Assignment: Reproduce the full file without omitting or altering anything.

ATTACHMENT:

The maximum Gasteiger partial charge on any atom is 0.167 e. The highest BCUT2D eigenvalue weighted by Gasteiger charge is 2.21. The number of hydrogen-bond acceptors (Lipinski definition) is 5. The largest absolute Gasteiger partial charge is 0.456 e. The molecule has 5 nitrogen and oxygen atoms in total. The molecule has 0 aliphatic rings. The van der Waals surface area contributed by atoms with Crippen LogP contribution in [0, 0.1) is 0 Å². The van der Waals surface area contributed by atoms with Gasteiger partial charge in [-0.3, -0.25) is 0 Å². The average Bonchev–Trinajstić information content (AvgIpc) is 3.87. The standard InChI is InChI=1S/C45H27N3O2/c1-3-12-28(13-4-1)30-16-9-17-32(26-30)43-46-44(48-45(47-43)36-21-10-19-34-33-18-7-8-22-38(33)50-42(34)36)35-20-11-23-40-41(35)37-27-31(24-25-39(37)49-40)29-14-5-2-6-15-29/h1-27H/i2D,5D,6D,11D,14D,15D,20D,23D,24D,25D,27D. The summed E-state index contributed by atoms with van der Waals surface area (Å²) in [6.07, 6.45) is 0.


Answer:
The maximum Gasteiger partial charge on any atom is 0.167 e. The highest BCUT2D eigenvalue weighted by Gasteiger charge is 2.21. The number of hydrogen-bond acceptors (Lipinski definition) is 5. The largest absolute Gasteiger partial charge is 0.456 e. The molecule has 5 nitrogen and oxygen atoms in total. The molecule has 0 aliphatic rings. The van der Waals surface area contributed by atoms with Crippen LogP contribution in [0, 0.1) is 0 Å². The van der Waals surface area contributed by atoms with Gasteiger partial charge in [-0.3, -0.25) is 0 Å². The average Bonchev–Trinajstić information content (AvgIpc) is 3.87. The standard InChI is InChI=1S/C45H27N3O2/c1-3-12-28(13-4-1)30-16-9-17-32(26-30)43-46-44(48-45(47-43)36-21-10-19-34-33-18-7-8-22-38(33)50-42(34)36)35-20-11-23-40-41(35)37-27-31(24-25-39(37)49-40)29-14-5-2-6-15-29/h1-27H/i2D,5D,6D,11D,14D,15D,20D,23D,24D,25D,27D. The summed E-state index contributed by atoms with van der Waals surface area (Å²) in [6.07, 6.45) is 0.